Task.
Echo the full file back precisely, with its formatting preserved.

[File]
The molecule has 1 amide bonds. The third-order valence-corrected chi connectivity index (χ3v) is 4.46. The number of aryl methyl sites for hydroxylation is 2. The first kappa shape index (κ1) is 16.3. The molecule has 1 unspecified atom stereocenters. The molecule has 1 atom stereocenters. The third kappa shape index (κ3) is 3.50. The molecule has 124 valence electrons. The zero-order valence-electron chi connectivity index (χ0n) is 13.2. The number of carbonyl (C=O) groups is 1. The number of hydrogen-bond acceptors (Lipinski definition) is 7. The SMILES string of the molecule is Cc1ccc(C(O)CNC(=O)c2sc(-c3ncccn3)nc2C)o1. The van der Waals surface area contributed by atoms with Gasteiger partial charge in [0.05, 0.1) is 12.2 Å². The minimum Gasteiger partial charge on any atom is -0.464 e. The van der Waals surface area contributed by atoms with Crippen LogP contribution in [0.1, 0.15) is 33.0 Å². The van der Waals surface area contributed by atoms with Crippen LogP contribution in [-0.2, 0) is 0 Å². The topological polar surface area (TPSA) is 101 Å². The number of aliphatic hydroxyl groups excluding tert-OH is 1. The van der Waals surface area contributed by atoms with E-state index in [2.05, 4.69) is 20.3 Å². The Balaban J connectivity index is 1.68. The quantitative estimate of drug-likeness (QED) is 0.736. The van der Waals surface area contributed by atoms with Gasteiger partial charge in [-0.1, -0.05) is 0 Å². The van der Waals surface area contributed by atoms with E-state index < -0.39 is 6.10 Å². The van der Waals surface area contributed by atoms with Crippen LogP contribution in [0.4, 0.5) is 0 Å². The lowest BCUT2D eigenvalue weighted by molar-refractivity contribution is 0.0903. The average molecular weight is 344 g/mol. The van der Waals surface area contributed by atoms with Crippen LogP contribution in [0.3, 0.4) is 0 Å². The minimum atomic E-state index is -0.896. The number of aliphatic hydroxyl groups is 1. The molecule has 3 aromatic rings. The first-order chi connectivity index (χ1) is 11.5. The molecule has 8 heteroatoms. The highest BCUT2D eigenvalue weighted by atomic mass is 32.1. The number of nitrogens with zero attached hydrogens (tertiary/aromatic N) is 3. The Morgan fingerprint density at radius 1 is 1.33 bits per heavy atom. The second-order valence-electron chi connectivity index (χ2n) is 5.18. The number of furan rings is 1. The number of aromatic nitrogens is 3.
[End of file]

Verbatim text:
The molecule has 1 amide bonds. The third-order valence-corrected chi connectivity index (χ3v) is 4.46. The number of aryl methyl sites for hydroxylation is 2. The first kappa shape index (κ1) is 16.3. The molecule has 1 unspecified atom stereocenters. The molecule has 1 atom stereocenters. The third kappa shape index (κ3) is 3.50. The molecule has 124 valence electrons. The zero-order valence-electron chi connectivity index (χ0n) is 13.2. The number of carbonyl (C=O) groups is 1. The number of hydrogen-bond acceptors (Lipinski definition) is 7. The SMILES string of the molecule is Cc1ccc(C(O)CNC(=O)c2sc(-c3ncccn3)nc2C)o1. The van der Waals surface area contributed by atoms with Gasteiger partial charge in [0.05, 0.1) is 12.2 Å². The minimum Gasteiger partial charge on any atom is -0.464 e. The van der Waals surface area contributed by atoms with Crippen LogP contribution in [0.1, 0.15) is 33.0 Å². The van der Waals surface area contributed by atoms with Crippen LogP contribution in [-0.2, 0) is 0 Å². The topological polar surface area (TPSA) is 101 Å². The number of aliphatic hydroxyl groups excluding tert-OH is 1. The van der Waals surface area contributed by atoms with E-state index in [2.05, 4.69) is 20.3 Å². The Balaban J connectivity index is 1.68. The quantitative estimate of drug-likeness (QED) is 0.736. The van der Waals surface area contributed by atoms with Gasteiger partial charge in [-0.1, -0.05) is 0 Å². The van der Waals surface area contributed by atoms with E-state index < -0.39 is 6.10 Å². The van der Waals surface area contributed by atoms with Crippen LogP contribution in [0.4, 0.5) is 0 Å². The lowest BCUT2D eigenvalue weighted by molar-refractivity contribution is 0.0903. The average molecular weight is 344 g/mol. The van der Waals surface area contributed by atoms with Crippen LogP contribution in [0.3, 0.4) is 0 Å². The minimum atomic E-state index is -0.896. The number of aliphatic hydroxyl groups is 1. The molecule has 3 aromatic rings. The first-order chi connectivity index (χ1) is 11.5. The molecule has 8 heteroatoms. The highest BCUT2D eigenvalue weighted by atomic mass is 32.1. The number of nitrogens with zero attached hydrogens (tertiary/aromatic N) is 3. The Morgan fingerprint density at radius 1 is 1.33 bits per heavy atom. The second-order valence-electron chi connectivity index (χ2n) is 5.18. The number of furan rings is 1. The number of aromatic nitrogens is 3.